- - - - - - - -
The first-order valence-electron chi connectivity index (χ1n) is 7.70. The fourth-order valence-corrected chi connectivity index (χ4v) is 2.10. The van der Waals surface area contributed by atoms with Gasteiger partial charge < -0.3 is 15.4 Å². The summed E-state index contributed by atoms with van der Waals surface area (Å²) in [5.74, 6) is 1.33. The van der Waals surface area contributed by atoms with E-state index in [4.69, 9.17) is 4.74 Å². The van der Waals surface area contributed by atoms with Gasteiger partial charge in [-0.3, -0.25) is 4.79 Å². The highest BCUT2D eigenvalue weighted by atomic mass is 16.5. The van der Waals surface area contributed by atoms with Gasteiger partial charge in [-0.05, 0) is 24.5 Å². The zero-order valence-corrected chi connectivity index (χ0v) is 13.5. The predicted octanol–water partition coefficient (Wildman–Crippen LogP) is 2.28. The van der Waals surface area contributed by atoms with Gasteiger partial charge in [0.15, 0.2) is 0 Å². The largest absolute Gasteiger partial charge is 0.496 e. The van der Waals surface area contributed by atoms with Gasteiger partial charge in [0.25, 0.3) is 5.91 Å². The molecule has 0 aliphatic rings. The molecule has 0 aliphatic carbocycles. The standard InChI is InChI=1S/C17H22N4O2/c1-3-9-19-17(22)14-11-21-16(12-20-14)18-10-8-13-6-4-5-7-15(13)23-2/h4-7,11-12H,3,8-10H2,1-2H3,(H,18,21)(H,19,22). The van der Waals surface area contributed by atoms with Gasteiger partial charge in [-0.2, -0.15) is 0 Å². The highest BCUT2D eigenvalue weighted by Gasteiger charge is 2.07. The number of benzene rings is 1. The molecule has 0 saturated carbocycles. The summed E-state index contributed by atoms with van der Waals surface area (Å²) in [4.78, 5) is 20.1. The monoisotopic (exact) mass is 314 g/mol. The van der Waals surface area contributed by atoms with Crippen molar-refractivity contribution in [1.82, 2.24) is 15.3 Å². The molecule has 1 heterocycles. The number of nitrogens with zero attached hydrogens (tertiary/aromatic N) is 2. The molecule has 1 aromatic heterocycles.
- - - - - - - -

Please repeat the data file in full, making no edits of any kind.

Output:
The first-order valence-electron chi connectivity index (χ1n) is 7.70. The fourth-order valence-corrected chi connectivity index (χ4v) is 2.10. The van der Waals surface area contributed by atoms with Gasteiger partial charge < -0.3 is 15.4 Å². The summed E-state index contributed by atoms with van der Waals surface area (Å²) in [5.74, 6) is 1.33. The van der Waals surface area contributed by atoms with E-state index in [4.69, 9.17) is 4.74 Å². The van der Waals surface area contributed by atoms with Gasteiger partial charge in [-0.3, -0.25) is 4.79 Å². The highest BCUT2D eigenvalue weighted by atomic mass is 16.5. The van der Waals surface area contributed by atoms with Gasteiger partial charge in [-0.05, 0) is 24.5 Å². The zero-order valence-corrected chi connectivity index (χ0v) is 13.5. The predicted octanol–water partition coefficient (Wildman–Crippen LogP) is 2.28. The van der Waals surface area contributed by atoms with Gasteiger partial charge in [0.15, 0.2) is 0 Å². The largest absolute Gasteiger partial charge is 0.496 e. The van der Waals surface area contributed by atoms with Gasteiger partial charge in [0.25, 0.3) is 5.91 Å². The molecule has 0 aliphatic rings. The molecule has 0 aliphatic carbocycles. The standard InChI is InChI=1S/C17H22N4O2/c1-3-9-19-17(22)14-11-21-16(12-20-14)18-10-8-13-6-4-5-7-15(13)23-2/h4-7,11-12H,3,8-10H2,1-2H3,(H,18,21)(H,19,22). The van der Waals surface area contributed by atoms with Gasteiger partial charge in [-0.2, -0.15) is 0 Å². The highest BCUT2D eigenvalue weighted by Gasteiger charge is 2.07. The number of benzene rings is 1. The molecule has 0 saturated carbocycles. The summed E-state index contributed by atoms with van der Waals surface area (Å²) in [4.78, 5) is 20.1. The monoisotopic (exact) mass is 314 g/mol. The van der Waals surface area contributed by atoms with Crippen molar-refractivity contribution in [1.82, 2.24) is 15.3 Å². The molecule has 1 heterocycles. The number of nitrogens with zero attached hydrogens (tertiary/aromatic N) is 2. The molecule has 1 aromatic heterocycles.